What is Mental Health, Anyway?
Our mental health is constantly changing
Mental health describes our state of being, both emotionally (how we feel) and cognitively (our ability to think clearly or process information).
Though we often tend to think of health in terms of our physical body, it is actually impossible to discuss health without addressing mind and brain health. This is because our state of emotional and cognitive being colors everything: How we think, how we feel and act, and how we deal with stress and relate socially.
Just as everyone occasionally gets a cold, the flu, injuries, cuts, scrapes and bruises, our mental health, too, is constantly changing. Our brain is our control center, and our mental health fluctuates depending on the way our brain is processing the experiences we’re having and the environments we’re exposed to.
Even as powerful as our minds are, we don’t have to let our thoughts and feelings run our lives. Understanding the relationship between what we think, feel and how we (re)act is key to understanding and managing mental health challenges.
Through struggle comes strength, new perspectives
As many as 1 in 5 teens will experience a mental health challenge, and research indicates that only about half of even those with acute problems will get the help they need. But suffering in silence can lead to deteriorating physical health, unhealthy coping habits, and even suicide, the second leading cause of death for 15-24 year olds.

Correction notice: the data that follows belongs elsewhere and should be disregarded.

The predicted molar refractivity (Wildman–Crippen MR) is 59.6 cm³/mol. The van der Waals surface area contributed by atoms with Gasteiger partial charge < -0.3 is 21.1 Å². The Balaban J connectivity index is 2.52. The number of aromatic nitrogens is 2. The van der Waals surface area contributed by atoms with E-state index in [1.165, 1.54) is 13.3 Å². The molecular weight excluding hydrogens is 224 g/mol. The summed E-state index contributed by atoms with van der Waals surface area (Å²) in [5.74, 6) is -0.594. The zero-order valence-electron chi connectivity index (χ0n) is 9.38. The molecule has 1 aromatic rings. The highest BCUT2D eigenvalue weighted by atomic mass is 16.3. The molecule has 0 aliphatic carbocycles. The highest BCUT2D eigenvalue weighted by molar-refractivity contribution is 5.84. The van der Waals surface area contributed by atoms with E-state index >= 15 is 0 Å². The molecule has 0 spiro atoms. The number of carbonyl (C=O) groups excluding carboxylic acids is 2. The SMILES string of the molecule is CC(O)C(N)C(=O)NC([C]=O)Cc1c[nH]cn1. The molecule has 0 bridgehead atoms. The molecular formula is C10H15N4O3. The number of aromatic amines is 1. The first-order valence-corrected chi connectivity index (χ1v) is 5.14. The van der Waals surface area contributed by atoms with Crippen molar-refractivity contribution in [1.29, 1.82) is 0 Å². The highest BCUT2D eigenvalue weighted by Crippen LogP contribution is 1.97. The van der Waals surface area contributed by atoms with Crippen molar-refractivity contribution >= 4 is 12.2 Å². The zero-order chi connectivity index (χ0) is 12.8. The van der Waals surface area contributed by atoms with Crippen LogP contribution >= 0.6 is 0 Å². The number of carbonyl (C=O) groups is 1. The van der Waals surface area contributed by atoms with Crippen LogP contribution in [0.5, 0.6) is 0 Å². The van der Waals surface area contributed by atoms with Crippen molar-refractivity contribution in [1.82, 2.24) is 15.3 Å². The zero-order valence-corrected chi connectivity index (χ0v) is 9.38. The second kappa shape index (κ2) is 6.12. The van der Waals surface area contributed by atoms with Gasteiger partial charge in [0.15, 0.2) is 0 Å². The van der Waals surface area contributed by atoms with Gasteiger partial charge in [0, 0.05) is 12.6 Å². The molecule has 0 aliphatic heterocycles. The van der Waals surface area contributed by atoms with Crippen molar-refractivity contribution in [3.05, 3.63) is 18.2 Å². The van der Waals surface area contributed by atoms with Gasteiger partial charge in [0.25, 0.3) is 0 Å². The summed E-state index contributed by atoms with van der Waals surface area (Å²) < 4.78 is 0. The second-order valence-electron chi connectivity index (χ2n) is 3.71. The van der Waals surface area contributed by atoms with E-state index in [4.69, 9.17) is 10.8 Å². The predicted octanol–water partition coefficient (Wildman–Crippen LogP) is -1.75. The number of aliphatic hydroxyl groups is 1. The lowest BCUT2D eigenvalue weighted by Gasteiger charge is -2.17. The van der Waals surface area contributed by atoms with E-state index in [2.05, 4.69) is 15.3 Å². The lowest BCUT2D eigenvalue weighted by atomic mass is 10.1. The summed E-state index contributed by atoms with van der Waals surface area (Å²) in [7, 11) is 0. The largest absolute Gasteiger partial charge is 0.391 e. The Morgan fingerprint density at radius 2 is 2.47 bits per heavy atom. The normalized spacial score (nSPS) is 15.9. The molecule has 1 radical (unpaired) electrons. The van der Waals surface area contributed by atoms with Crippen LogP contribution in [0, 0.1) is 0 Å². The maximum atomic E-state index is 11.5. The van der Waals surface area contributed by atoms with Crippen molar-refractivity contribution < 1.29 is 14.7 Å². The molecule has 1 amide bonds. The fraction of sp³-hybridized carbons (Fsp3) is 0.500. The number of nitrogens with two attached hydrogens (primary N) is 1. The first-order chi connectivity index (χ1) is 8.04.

The good news is that if you feel like your mental health is challenged right now, there are a wide variety of things — from meditation to social support to cognitive behavioral therapy — that can help get you back to living the life you want to live. In fact, many young people who have been through an episode of depression, anxiety or psychosis find they are stronger, more resilient, and even more in tune with their body and/or spiritual being after that experience.
Once we learn to identify the signs and what it feels like when we start to feel bad, the quicker and easier we can deploy our personal toolbox of things (whether that’s exercise or eating better or therapy) to start feeling better.